Governor Florio signs legislation creating an Economic Recovery Fund, a new funding source to spur jobs and economic growth across the state.
Governor Florio becomes the first New Jersey governor in history to issue an absolute veto of a state budget when he rejects a proposed $14.9 billion Republican spending plan after last-ditch negotiations with legislative leaders failed to generate a compromise.
The Legislature adopts a $14.9 billion state budget by overriding Governor Florio’s veto of the spending plan. This is the first New Jersey budget ever enacted without a governor’s support.
The Legislature votes to repeal Governor Florio’s two-year-old ban on military-style assault weapons.
In his State of the State message, Governor Florio outlines a program designed to turn New Jersey into a world center for environmental technology. He also recommends a $200 million bond issue to help New Jersey’s universities and colleges upgrade their high-tech labs and classrooms to “mirror the workplaces of the future so we can attract high- skill jobs to our state.”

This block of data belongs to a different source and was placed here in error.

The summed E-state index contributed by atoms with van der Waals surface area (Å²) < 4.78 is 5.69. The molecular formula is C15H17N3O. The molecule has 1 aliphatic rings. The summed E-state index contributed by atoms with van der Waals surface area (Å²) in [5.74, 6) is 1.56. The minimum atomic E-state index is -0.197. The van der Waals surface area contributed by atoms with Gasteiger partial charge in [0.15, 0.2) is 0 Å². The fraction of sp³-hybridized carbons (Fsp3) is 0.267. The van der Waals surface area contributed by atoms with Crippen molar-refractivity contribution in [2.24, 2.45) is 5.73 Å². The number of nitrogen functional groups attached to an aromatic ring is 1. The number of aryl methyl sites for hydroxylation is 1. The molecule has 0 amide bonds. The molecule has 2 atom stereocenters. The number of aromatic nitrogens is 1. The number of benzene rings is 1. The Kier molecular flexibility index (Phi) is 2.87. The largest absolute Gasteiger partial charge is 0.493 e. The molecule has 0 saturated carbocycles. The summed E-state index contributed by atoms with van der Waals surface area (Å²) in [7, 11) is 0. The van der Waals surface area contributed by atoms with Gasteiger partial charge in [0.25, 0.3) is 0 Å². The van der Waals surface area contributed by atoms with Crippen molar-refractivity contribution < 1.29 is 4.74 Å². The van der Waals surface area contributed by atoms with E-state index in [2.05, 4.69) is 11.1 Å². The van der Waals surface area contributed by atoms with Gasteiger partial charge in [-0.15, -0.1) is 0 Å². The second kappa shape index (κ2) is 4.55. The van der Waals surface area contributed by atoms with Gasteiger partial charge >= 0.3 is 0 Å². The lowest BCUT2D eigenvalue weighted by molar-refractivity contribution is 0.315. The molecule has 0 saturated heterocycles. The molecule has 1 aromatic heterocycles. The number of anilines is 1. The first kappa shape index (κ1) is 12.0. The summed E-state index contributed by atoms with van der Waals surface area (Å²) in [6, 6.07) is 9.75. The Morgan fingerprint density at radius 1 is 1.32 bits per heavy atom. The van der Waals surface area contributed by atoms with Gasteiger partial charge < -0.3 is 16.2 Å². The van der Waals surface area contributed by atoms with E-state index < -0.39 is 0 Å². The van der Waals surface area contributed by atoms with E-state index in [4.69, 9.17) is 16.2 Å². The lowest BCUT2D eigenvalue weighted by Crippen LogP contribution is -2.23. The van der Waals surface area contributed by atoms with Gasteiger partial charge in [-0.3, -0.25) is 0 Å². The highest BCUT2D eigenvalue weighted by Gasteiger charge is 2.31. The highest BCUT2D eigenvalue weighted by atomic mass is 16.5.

Governor Florio signs a compromise school funding measure that boosts state aid by $291 million in the next year and gives the Legislature and administration another year to devise a permanent education funding formula.
In his Budget Message, Governor Florio proposes a $15.7 billion budget for fiscal year 1994 that would increase state spending by $900 million while avoiding tax hikes, layoffs or fare hikes for NJ Transit riders.
The Senate votes not to overturn the ban on assault weapons. The Assembly had voted to override the ban in February.
Governor Florio formally announces his candidacy for a second term.